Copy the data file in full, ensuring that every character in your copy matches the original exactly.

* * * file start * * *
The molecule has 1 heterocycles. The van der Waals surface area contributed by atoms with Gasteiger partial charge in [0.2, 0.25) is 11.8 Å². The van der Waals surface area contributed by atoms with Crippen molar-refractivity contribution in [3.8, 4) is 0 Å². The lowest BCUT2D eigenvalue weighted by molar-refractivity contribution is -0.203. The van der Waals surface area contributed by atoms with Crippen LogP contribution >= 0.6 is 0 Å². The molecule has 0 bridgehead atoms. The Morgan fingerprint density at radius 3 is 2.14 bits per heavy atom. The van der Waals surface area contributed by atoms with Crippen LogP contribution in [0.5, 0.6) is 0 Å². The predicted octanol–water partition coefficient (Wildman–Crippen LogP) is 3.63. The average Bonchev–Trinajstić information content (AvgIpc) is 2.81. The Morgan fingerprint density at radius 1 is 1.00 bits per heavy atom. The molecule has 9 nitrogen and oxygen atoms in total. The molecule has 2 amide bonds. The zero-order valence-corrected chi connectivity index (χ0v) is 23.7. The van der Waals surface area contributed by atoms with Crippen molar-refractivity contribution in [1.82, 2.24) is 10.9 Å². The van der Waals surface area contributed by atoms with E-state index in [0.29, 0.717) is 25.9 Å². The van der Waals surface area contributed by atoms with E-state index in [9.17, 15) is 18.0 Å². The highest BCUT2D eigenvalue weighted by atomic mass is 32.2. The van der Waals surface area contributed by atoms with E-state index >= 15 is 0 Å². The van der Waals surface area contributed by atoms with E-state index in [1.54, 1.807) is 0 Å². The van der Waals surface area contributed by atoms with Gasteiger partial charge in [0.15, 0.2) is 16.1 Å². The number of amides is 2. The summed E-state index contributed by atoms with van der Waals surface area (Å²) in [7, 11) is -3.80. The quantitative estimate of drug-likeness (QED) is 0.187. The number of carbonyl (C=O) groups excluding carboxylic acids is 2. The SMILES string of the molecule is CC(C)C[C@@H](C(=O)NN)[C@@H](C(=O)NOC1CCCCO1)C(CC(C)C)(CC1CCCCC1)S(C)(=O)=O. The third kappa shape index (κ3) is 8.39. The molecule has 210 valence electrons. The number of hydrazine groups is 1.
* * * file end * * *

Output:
The molecule has 1 heterocycles. The van der Waals surface area contributed by atoms with Gasteiger partial charge in [0.2, 0.25) is 11.8 Å². The van der Waals surface area contributed by atoms with Crippen molar-refractivity contribution in [3.8, 4) is 0 Å². The lowest BCUT2D eigenvalue weighted by molar-refractivity contribution is -0.203. The van der Waals surface area contributed by atoms with Crippen LogP contribution >= 0.6 is 0 Å². The molecule has 0 bridgehead atoms. The Morgan fingerprint density at radius 3 is 2.14 bits per heavy atom. The van der Waals surface area contributed by atoms with Crippen LogP contribution in [0.5, 0.6) is 0 Å². The predicted octanol–water partition coefficient (Wildman–Crippen LogP) is 3.63. The average Bonchev–Trinajstić information content (AvgIpc) is 2.81. The Morgan fingerprint density at radius 1 is 1.00 bits per heavy atom. The molecule has 9 nitrogen and oxygen atoms in total. The molecule has 2 amide bonds. The zero-order valence-corrected chi connectivity index (χ0v) is 23.7. The van der Waals surface area contributed by atoms with Crippen molar-refractivity contribution in [1.82, 2.24) is 10.9 Å². The van der Waals surface area contributed by atoms with E-state index in [0.29, 0.717) is 25.9 Å². The van der Waals surface area contributed by atoms with E-state index in [9.17, 15) is 18.0 Å². The highest BCUT2D eigenvalue weighted by atomic mass is 32.2. The van der Waals surface area contributed by atoms with E-state index >= 15 is 0 Å². The van der Waals surface area contributed by atoms with E-state index in [1.54, 1.807) is 0 Å². The van der Waals surface area contributed by atoms with Gasteiger partial charge in [0.15, 0.2) is 16.1 Å². The number of amides is 2. The summed E-state index contributed by atoms with van der Waals surface area (Å²) in [7, 11) is -3.80. The quantitative estimate of drug-likeness (QED) is 0.187. The number of carbonyl (C=O) groups excluding carboxylic acids is 2. The SMILES string of the molecule is CC(C)C[C@@H](C(=O)NN)[C@@H](C(=O)NOC1CCCCO1)C(CC(C)C)(CC1CCCCC1)S(C)(=O)=O. The third kappa shape index (κ3) is 8.39. The molecule has 210 valence electrons. The number of hydrazine groups is 1.